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The Austrian book, "Heigl's Taschenbuch der Tanks" by von Zezschwitz printed 1938 started it all...

Did a Polish A7V ever exist? I doubt it. One source in Austria sites that A7V units were transferred to Poland via France after the Great War. Historical writer after writer quotes the same Austrian source*. The problem is, nobody has ever seen a picture of a Polish A7V tank. Did any Polish A7V tanks take part in the war with the Soviet Union just following the Great War? Written combat records have never surfaced, nor has any historian in Poland or France ever documented any information on this tank. The Soviets did not record an encounter with an A7V specifically. Were the tanks immediately scrapped by Poland? Did France ever really transfer these units? Did Germany "hide" these tanks? Was it a clerical mistake? Perhaps it is simply a myth - just like Polish cavalry charging German tanks.

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The A7V

Current re-milled information that western authors state...

An example:

AFV 1914'19 (Profile, England 1970) edited by Duncan Crow (again) has:

German A7V; used captured 57 mm Russian Sokol gun as this was better than the 50 mm infantry or naval guns tried. "After the war some surplus A7Vs were acquired by Poland, and these played a brief and undecisive role in the Russo-Polish war of 1920. Five are reported to have taken part in the Battle of Warsaw. The A7V remained officially in Polish service until 1921." (page 64)



And now the truth: "I carefully read the page from the Heigl book, which you have on Internet. It states that Poland had some A7V tanks as well as British Mark V and Mark V* tanks and that is nonsense. Such a story goes against the credibility of the author. I am beginning to think that Heigl did not have good information, rather some rumors. I will ask again: which A7V did Poland get? I can account for each and every tank, hence where are they coming from? Few words on the unending story of German A7V in Polish army during the war of 1920. I hope to put the whole issue to rest. Based on the available information all A7V tanks were destroyed during or after the end of the First World War. Walther Nehring made the first mention of A7V in literature, afterwards writers just keep rewriting it. No Polish source mentions use of A7V by Polish troops. Sources to Battle of Warsaw, which is particularly well described in literature, does not mention use of A7V in any of the encounters. Until proven wrong I will unequivocally state that Poland did not use or own A7V at all. None of Polish publications on tanks and specifically on A7V claims any of these tanks in Polish army. There is no documentation to support Nehrings claim. The total production was 20 tanks. I can account for each and every of these tanks:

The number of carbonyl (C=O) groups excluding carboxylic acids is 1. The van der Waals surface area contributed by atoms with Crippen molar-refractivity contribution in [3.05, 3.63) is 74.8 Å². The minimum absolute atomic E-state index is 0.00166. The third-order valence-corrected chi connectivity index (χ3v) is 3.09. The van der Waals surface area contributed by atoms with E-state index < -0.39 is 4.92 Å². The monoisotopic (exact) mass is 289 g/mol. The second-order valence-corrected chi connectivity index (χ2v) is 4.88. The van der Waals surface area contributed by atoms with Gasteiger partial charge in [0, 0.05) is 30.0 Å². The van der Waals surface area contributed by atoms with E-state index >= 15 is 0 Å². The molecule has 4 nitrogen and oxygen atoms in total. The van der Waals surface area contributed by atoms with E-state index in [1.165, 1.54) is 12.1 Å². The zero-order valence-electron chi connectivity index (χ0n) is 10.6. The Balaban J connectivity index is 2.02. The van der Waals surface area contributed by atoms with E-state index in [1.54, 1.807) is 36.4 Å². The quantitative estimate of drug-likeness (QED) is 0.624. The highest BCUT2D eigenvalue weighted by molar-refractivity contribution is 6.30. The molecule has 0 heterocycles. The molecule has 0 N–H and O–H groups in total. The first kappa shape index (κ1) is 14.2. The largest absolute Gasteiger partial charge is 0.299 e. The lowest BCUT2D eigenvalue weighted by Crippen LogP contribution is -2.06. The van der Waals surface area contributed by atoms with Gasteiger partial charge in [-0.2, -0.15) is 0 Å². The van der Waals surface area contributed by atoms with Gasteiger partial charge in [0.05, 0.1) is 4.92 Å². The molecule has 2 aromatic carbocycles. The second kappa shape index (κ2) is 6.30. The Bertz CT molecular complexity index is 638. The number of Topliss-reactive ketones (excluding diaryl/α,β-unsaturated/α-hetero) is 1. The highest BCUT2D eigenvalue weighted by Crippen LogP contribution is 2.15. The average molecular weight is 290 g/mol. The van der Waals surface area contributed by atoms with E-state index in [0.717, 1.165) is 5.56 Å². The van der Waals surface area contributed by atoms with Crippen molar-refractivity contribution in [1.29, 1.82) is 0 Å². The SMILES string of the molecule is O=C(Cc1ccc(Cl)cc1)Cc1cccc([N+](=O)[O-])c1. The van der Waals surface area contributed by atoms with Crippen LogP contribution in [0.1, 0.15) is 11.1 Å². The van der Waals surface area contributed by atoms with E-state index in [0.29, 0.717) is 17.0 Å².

501 "Gretchen" scraped by the Allies in 1919.
502 Scraped by Germans in October 1918.
503 Scraped by Germans in October 1918.
504 "Schnuck" lost at Fremicourt 08/31/1918.
505 Baden 1 scraped by the Allies in 1919.
506 Mephisto lost at Villers-Bretonneux 04/24/1918, recovered by Australians, now in Queensland Museum in Brisbane, Australia.
507 "Cyklop" scraped by the Allies in 1919.
525 "Siegfried" scraped by the Allies in 1919.
526 Scraped by Germans in 06/1/1918.
527 "Lotti" lost at Pompelle Fort 06/01/1918.
528 "Hagen" lost at Fremicourt 08/31/1918.
529 "Nixe 2" lost at Remis 05/31/1918, recovered by Americans and scraped at Aberdeen Proving Grounds Museum in 1942.
540 "Heiland" scraped by the Allies in 1919.
541 Scraped by the Allies in 1919.
542 "Elfride" lost at Villers-Bretonneux 04/24/1918
543 "Hagen", "Adalbert", "Konig Wilhelm" scraped by the Allies in 1919.
560 "Alter Fritz" lost at Iwuy 10/11/1918.
561 "Nixe" scraped by Germans 04/24/1918.
562 "Herkules" scraped by Germans after 08/31/1918.
563 "Wotan" scraped by the Allies in 1919.
564 Scraped by the Allies in 1919.

There was one more A7V tank, probably completed after the war from existing parts. It belonged to Kampfwagenabteilung Vetter and later participated infighting Communists in Lipsk in first half on 1919. Later scraped. This account should put an end to the on going saga of A7V in Polish army. Heigl who mentioned that rumor was clearly wrong.

Sincerely,

Witold J. Lawrynowicz

A note from TANKS!: Mr. Lawrynowicz is an expert on Polish armor.


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Last Update: Thursday, February 13, 2003

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